Welcome to the twentieth in a series of articles offering insights and tips to prepare money management firms for improving their abilities to out-market competitors and attract assets from sophisticated investors in the coming post-pandemic world.
Does your investment management firm have many billions in AUM and a half dozen or more sales people marketing around the country or around the world? If the answer is No, then your organization has limited resources in budget and staff, and it is all the more important that you make the most effective, informed and focused use of your asset raising time. Importantly, you need the ability to differentiate a suspect from a prospect.
Unfortunately, many money management firms burn their time and effort in pursuit of investors who they will not win over, at least for now. Worse, some overly focus, to their detriment, on such investors.
Does your firm, too, have a tale of woe?
A few times every year, I receive phone calls from money management firm executives who are new to me, sharing what I call their tales of woe. These stories of sales marketing hardship most frequently come from equity owners of small to mid-sized investment management firms.
Here are summary points common to most of these tales of woe:
- • We can’t get any investors beyond friends and family to invest with us.
- • Family offices have no interest in our strategy.
- • Institutional investors and their gatekeeper consultants won’t give us the time of day.
Would you like to know the most common thread that ties the vast majority of these tales of woe to each other? It is the measurements hurdle of the very first beyond-the-performance numbers screen run by sophisticated investors.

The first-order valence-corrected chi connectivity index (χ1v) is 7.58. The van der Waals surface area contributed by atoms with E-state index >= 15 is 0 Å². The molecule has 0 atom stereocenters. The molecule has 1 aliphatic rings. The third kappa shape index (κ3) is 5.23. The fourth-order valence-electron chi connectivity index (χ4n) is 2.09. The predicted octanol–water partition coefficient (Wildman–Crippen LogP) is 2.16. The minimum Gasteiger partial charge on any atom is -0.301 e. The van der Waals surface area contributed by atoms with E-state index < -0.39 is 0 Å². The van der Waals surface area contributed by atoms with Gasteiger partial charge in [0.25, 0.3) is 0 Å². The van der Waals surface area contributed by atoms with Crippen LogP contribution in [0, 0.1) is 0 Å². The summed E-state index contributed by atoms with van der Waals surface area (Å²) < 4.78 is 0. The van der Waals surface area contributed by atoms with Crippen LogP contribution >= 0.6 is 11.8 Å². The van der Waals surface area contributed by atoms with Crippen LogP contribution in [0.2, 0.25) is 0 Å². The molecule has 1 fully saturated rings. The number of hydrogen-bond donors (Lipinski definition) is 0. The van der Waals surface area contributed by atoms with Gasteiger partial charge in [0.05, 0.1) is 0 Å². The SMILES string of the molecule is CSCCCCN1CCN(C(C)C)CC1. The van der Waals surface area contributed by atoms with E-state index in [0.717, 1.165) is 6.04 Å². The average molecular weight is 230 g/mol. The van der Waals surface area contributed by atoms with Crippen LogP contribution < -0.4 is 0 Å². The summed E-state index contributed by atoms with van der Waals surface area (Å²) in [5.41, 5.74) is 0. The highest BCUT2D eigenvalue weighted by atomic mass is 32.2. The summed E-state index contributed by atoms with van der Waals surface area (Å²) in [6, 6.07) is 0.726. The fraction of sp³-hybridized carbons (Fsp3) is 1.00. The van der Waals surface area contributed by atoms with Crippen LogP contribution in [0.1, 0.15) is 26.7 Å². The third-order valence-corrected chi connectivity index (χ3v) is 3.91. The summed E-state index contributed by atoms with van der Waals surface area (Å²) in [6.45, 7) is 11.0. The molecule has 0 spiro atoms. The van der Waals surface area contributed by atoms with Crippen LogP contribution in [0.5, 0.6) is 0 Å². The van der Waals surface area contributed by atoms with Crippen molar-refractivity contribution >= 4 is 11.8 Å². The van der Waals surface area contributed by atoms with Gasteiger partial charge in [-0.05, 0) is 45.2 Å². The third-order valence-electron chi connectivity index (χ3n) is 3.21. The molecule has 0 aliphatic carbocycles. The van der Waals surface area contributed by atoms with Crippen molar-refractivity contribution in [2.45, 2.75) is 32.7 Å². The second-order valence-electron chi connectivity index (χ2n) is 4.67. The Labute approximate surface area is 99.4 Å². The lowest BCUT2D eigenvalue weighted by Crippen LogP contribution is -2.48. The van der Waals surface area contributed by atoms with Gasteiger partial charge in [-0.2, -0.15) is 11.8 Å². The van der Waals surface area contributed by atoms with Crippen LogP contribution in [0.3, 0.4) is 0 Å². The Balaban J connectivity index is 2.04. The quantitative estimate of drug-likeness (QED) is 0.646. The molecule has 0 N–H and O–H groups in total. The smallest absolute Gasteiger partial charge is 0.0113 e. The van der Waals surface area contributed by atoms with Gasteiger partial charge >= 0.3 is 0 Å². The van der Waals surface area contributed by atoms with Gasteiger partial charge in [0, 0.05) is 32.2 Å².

The height and length hurdles
Consider the world of sophisticated investors. Here, I’m referring to family offices, endowments, foundations, institutional plan sponsors and their investment consultant gatekeepers, and some in the financial planning/investment advisory wealth management firm world.
The more institutionalized the investor the greater the likelihood that the organization has drafted an investment policy statement that it then follows.
This type of investor will often seek to minimize business risk exposure to money management firms that are not of an institutional size. So, investment policy statement guidelines usually stipulate that the investor cannot make an allocation where its assets would comprise more than X% of the total assets in a fund.
Therefore, a requirement often written into such documents has to do with money manager AUM size. The bigger the size of the institutional investor the greater the likelihood it set a hard cutoff AUM minimum requirement for investment products on which it will consider conducting due diligence. This is what I refer to as the height hurdle for the emerging manager.
Institutional investors need to make allocations that are big enough to ‘move the needle’ with returns generated. Making a one hundred percent return from a relatively tiny (for them) allocation is near useless. What is the allocation size that such investors, many of whom run multi-billion-dollar portfolios, look to make? Think $50 million, $100 million, $250 million, not $1 million, $10 million or $20 million. But, due to investment policy statement guidelines the investors set, these allocations cannot exceed X% of the total assets portfolio managers have in their portfolios.
These are the reasons the investment policy statements at these institutional investors stipulate a required minimum AUM size before they would consent to consider conducting due diligence on an investment firm. This minimum AUM size requirement — like the ‘You must be this tall to ride the roller coaster’ sign as the amusement park — is often an obstacle for many young investment management firms whose AUM number is not high enough.
Are there some institutional plan sponsors that allocate to emerging managers? Yes, but they too have AUM minimum size requirements because of the move the needle issue.